Home > Uncategorized > Wading Through the Golden Grapes

Wading Through the Golden Grapes

This is a further post to Purulent Seas.

If you look at the full data set. It is clear that the number of infections relate to the number of patient days. The following present naive linear, quadratic and exponential models with 95% confidence prediction intervals. The adjusted R^2 are: 0.82, 0.83 and 0.71 respectively. There can be no dispute with the positive relationship. Ranking is a more difficult story.

Linear Model

Linear Model

Quadratic Model

Quadratic Model

Exponential Model

Exponential Model

If the process is modeled as an underlying  Poisson distribution (correcting for peer group size)  and hospital peer group as an independent explanatory variable then the following emerges:

Generalized linear  model:  Poisson

Generalized linear model: Poisson

If we model each peer group as  Poisson distributed  with estimate of rate per 10000 based on aggregate  in peer group.


Simulations (1000)  of  peer group provides insight likelihood of observed rates for peer group:

Histograms of simulated peer groups (1000 in each group)

Histograms of simulated peer groups (1000 in each group)

The probability of the observed data given the model can be used to rank. In the graphic the  three lowest ranked are displayed.


This “ranking” hides a number of issues. The Poisson distribution is discrete and the metric used here to rank is the same for many values.

If tied values are labeled as one:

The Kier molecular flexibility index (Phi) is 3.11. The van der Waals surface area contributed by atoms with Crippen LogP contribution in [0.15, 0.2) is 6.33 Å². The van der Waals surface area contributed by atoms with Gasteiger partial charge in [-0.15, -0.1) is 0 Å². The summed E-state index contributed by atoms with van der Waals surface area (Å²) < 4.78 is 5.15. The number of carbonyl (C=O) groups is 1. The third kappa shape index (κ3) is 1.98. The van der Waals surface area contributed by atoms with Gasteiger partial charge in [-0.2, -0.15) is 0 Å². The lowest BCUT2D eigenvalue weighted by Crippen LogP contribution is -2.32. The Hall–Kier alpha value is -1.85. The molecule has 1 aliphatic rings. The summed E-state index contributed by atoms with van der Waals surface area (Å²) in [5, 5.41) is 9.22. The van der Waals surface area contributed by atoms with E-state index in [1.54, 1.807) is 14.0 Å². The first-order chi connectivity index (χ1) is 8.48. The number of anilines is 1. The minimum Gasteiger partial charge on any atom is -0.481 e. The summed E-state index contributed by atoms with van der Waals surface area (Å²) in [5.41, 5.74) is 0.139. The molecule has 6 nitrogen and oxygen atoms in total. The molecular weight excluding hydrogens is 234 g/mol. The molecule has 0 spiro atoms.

"Ranking": ties accounted for

“Ranking”: ties accounted for


Further, the peer groups are relevant. The following unpacks the peer groups and tied metrics are given the same rank. The outlier points still ‘pop out’.

"Rankings" by peer group.

“Rankings” by peer group.

I have made these posts to motivate deeper consideration of data, particularly to argue against facile conclusions based on point estimates. There are some simple (expected) findings: larger volumes are associated with high numbers of infections; hospitals with more vulnerable patients have high rates of infection.  Ranking is a more complex exercise.  I am merely advocating a deep and robust thoughtful assessment of data to generate testable hypotheses rather than reflexive responses. I am not making any conclusions. I do not have all the data, full understanding of the methodologies and particularly the limitations, esp in data collection (and any potential selection biases). I merely present a number of ways (not that I am agreeing with any of them) to look at what was publicly available (to discourage naive pejorative but stimulating headlines that may influence those in power).

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